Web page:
Fortunately, you have several less toxic ways to fill your home with enjoyable scents, like fresh-cut flowers. You can also create your own simmer pot on the stove filled with your favorite hearty ingredients, like cinnamon sticks or citrus slices.

6. Keep an Eye Out for Mould

If you’ve started to experience allergy symptoms out of the blue, you should begin searching for mould in dark or damp areas of your home.

While you can generally get rid of some moulds with bleach or other products, the best move is to prevent it entirely. Make sure you dry out spaces well, especially the bathroom. For example, leaving the fan on after a shower can help dry the room quickly so mould doesn’t have the chance to grow.

7. Use Himalayan Salt Lamps as Decor

These natural lamps are more beneficial than you might think. Halotherapy occurs when a person inhales sodium chloride in an environment with no more than 60% humidity, and it can have vast benefits for the human body.

If you have a Himalayan salt lamp nearby, you may notice you feel better overall. While they’re no substitute for going to a healthcare professional, they can purify your space little by little while offering a relaxing glow.

8. Take Off Shoes at the Door

One household rule should be to leave your shoes at the door. You never know what you could track in from the outdoors. Encourage guests to leave their shoes on the mat or a shoe rack, and ensure you have an option to keep your feet warm throughout the house, like socks or slippers.

Keeping your footwear out of the way will keep your floors cleaner for longer, and it’ll benefit any pets or kids who spend more time closer to the ground than you do.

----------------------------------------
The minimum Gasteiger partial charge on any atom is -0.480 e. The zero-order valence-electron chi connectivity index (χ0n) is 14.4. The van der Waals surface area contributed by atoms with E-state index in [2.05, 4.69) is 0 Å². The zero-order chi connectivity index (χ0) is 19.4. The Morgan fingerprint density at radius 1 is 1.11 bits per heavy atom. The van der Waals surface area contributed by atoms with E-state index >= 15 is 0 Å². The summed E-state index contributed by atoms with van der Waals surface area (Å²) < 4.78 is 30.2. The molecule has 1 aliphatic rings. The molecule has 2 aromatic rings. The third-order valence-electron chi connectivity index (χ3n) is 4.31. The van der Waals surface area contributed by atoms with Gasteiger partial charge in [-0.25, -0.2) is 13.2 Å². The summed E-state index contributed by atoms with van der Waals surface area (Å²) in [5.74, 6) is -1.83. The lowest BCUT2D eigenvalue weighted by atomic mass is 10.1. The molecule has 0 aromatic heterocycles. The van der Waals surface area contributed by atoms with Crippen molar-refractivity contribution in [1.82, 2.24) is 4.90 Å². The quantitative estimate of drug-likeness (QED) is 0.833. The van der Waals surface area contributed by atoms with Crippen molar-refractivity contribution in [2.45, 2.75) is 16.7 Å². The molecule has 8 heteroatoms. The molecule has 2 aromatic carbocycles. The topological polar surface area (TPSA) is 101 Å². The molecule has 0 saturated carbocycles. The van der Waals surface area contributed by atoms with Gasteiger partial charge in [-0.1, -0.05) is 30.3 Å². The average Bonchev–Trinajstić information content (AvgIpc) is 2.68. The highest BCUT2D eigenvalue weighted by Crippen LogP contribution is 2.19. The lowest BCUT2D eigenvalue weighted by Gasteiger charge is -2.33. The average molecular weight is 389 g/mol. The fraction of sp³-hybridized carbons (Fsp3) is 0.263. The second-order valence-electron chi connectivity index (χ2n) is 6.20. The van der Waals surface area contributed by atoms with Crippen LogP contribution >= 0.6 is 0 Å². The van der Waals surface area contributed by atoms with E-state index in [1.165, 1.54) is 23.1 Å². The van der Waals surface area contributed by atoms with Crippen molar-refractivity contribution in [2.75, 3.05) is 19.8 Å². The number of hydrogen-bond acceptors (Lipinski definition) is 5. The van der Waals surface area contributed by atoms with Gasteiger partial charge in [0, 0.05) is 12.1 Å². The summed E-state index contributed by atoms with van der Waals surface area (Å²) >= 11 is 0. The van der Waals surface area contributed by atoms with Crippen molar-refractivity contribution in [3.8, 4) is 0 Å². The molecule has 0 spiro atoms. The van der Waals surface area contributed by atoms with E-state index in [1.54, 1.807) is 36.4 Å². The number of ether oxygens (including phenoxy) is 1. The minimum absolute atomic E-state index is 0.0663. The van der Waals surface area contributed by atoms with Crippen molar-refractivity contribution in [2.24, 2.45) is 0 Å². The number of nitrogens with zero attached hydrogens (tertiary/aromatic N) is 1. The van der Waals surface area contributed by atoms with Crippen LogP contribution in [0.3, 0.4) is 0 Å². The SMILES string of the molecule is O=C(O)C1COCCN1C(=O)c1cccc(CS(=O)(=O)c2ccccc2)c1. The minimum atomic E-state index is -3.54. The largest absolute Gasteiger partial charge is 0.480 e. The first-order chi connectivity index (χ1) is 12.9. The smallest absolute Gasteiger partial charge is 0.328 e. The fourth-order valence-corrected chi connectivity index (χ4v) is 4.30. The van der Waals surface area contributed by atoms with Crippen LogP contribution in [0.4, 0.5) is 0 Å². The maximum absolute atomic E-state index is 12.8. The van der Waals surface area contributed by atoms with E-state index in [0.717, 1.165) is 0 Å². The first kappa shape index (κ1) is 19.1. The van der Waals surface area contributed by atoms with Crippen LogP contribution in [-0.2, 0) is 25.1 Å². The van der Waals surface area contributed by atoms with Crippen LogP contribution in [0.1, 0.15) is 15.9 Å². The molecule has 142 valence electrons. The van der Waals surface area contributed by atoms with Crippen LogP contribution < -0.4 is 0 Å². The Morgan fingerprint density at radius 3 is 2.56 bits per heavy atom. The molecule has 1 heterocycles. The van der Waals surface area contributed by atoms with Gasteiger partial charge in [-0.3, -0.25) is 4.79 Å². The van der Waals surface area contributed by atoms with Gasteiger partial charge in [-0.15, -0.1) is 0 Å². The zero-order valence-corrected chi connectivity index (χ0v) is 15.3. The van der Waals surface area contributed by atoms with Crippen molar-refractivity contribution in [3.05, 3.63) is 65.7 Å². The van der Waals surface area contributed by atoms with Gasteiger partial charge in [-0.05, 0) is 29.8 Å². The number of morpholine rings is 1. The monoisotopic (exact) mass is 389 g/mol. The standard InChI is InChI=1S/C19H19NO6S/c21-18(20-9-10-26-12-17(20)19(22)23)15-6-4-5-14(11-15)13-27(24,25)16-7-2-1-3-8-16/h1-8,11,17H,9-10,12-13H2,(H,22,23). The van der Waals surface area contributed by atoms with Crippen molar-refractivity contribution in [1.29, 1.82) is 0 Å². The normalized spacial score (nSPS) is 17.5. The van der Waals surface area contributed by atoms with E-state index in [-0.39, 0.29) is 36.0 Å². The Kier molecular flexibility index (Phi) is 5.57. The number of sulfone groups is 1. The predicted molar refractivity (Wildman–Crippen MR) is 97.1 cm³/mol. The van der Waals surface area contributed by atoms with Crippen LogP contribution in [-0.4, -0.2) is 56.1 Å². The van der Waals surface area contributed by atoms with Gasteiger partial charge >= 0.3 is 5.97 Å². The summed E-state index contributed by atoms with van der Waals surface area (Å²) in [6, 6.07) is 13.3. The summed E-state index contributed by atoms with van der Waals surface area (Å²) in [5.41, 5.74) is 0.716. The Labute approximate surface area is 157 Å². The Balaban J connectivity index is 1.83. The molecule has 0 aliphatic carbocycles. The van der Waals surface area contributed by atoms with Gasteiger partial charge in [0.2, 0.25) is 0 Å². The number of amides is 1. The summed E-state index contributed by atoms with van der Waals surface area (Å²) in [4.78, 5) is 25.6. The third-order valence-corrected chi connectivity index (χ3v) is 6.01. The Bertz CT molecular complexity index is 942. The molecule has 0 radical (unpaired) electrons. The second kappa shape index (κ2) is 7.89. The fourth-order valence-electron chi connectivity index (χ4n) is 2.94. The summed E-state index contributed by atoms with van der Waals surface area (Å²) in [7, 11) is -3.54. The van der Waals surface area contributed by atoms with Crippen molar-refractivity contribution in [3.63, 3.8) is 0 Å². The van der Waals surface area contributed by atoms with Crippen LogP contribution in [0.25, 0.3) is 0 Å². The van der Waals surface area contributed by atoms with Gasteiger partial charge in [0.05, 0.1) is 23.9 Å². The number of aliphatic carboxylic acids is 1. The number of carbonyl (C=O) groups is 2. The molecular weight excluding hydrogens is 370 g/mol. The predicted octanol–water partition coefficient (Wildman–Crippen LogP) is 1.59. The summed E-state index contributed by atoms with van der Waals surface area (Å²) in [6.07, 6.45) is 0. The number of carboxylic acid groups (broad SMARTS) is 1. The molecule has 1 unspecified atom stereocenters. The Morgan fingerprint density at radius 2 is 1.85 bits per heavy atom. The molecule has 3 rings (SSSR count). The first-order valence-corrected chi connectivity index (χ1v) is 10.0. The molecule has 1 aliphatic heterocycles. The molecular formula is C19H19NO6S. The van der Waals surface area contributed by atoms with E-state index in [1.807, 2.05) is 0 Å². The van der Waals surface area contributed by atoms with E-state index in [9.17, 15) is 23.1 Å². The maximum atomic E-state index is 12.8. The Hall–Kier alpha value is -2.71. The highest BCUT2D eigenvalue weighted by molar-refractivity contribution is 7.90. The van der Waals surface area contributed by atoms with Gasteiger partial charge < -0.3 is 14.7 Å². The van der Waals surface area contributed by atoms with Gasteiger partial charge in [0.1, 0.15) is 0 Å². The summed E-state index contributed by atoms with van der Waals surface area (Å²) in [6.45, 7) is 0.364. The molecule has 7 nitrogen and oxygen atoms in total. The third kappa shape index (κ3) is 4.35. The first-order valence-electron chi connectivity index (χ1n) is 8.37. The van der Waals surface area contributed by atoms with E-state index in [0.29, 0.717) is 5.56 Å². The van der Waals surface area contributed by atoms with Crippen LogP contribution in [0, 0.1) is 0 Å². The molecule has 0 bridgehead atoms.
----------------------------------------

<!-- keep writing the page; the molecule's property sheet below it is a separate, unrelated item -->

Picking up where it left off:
9. Swap Plastic for Glass

Consider using glass instead of plastic to store food and items. Glass lasts longer, and it won’t potentially leech chemicals into your food or other items, keeping your entire household safe.

Glass containers, while more expensive, are also easier to clean. Wear and tear don’t create grooves or warping — as it would in plastic — which can potentially harbour bacteria or render the vessel unusable.

One of the best things you can do is remove single-use plastics from your life wherever possible. Several studies have shown the damaging effects microplastics can have on several areas of the body, including respiratory and digestive functions, among other major bodily functions.

11 ways to detox your home

10. Refresh Your Air

An air purifier can work wonders in keeping toxins, pollutants and some odours out of your breathing space. Alternatively, you can refresh your home by throwing open the windows and letting the fresh air in as long as you don’t live with seasonal allergies.